On Tue, Jun 8, 2010 at 2:00 PM, Christoph Zwerschke <cito@online.de> wrote:
Am 07.06.2010 22:00 schrieb Steve Schwarz:
> We are looking to run multiple Webware instances from a single Webware
> directory/checkout and can do so by providing configuration differences
> via command line args.

Just out of curiosity, why do you want to do that? I'm usually running
different instances from different working dirs only.
We'd like to simplify our deployment. Now our admins have to install Webware multiple times for each appserver instance on multiple servers. It would be easier to just deploy once and have all instance refer to that one check out.

We also see better performance running with a pool of single threaded appservers instead of using the ThreadedAppServer. So we are looking to substantially increase the number of AppServers running and don't want to setup dozens of Webware directories that only differ in port number and some logging parameters.


> But I noticed that ThreadedAppServer.addSocketHandler() creates files
> like http.address and adapter.address containing the address:port for
> each adapter: ...
> Can anyone explain the purpose? Trying to stop running multiple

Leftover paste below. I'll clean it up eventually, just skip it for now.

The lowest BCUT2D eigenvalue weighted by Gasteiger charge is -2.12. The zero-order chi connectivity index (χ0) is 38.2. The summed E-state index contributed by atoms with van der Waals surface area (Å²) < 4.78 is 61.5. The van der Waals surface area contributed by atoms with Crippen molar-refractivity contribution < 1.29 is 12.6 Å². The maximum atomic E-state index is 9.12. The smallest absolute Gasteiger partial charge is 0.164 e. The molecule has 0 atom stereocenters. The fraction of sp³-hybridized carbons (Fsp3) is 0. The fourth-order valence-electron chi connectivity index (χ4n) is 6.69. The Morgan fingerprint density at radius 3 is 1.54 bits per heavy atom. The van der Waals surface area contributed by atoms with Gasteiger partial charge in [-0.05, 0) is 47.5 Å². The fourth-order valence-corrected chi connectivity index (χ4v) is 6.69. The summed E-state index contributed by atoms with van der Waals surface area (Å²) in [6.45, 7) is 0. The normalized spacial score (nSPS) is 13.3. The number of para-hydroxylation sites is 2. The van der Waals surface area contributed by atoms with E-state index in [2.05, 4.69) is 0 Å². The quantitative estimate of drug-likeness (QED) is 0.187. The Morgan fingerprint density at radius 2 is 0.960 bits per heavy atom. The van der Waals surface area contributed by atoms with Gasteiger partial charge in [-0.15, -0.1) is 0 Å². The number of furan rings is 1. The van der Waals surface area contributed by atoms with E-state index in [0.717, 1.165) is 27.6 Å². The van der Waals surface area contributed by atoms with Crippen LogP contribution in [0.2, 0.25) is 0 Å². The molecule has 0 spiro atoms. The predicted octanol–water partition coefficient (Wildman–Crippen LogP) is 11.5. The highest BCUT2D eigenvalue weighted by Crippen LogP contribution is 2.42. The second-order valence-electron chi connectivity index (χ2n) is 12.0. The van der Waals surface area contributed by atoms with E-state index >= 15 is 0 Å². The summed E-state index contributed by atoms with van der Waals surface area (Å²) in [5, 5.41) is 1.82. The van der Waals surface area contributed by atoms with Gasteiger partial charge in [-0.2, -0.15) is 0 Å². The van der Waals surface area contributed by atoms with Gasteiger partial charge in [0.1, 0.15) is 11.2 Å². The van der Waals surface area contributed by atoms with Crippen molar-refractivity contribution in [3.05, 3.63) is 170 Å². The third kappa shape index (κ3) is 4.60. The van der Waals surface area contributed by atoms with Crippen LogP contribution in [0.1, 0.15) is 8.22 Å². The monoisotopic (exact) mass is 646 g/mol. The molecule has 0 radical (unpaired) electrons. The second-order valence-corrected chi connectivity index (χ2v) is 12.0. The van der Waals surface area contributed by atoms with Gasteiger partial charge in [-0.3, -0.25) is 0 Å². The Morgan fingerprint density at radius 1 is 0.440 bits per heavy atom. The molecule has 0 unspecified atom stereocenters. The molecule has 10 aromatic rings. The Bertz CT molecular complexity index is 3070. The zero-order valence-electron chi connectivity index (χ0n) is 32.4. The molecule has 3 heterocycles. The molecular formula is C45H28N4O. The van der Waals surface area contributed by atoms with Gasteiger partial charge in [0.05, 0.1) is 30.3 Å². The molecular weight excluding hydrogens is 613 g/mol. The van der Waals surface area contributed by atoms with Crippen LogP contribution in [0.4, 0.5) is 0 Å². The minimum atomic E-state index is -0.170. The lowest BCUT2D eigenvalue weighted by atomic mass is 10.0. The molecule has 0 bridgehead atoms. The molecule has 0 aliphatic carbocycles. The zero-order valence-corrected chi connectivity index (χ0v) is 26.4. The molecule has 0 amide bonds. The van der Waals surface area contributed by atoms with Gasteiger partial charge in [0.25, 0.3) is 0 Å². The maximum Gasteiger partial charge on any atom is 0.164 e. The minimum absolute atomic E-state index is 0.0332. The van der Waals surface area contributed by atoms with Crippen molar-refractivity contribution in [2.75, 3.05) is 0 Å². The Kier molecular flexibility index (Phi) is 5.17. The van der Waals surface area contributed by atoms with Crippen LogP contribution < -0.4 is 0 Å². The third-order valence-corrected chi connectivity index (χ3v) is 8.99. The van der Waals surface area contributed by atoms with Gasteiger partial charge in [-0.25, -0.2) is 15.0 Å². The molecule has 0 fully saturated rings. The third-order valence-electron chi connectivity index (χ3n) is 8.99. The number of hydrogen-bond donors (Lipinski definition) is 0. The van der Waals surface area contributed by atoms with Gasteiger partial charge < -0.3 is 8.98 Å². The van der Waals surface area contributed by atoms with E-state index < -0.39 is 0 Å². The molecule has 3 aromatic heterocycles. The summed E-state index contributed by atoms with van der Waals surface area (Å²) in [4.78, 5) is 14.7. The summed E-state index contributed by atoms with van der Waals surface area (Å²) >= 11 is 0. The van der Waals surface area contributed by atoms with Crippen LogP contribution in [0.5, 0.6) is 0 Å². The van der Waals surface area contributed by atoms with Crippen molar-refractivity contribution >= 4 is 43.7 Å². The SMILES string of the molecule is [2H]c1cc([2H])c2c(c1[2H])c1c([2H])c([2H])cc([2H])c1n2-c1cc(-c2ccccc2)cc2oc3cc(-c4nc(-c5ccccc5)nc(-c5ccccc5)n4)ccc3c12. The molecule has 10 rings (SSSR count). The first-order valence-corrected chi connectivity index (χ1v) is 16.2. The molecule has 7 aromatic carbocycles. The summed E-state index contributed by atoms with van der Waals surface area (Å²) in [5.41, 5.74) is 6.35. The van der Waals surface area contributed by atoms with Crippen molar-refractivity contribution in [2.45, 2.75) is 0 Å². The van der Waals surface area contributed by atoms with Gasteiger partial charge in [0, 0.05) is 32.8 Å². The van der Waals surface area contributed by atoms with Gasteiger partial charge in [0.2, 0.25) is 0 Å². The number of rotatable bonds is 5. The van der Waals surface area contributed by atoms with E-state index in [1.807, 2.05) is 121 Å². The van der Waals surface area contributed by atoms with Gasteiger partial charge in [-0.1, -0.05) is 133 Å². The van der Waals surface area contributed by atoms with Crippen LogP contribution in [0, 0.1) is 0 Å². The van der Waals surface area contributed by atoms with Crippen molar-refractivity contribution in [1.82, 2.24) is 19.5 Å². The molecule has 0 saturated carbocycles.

> appservers on the same address/port? If so the port will already be
> bound so the appserver will fail...

I think they are only used as a way to communicate the appserver port to
some of the adapters, e.g. the CGIAdapter.
We're only using the HTTP adapter for our current tests and it didn't seem to care if that file exists. So I didn't look any further...
 

If you start a second instance, the file should be overwritten with a
warning, doesn't this work for you?

If you don't want this, you can set a different name for it in the 2nd
instance via the AppServer setting "AddressFiles", e.g. '%s.address2'

Thanks I didn't see that config. We'll just specify it also on the command line and now I won't have to override addSocketHandler() anymore
 
 
see
http://www.webwareforpython.org/WebKit/Docs/Configuration.html#appserver-config

-- Christoph
 
Best Regards,
Steve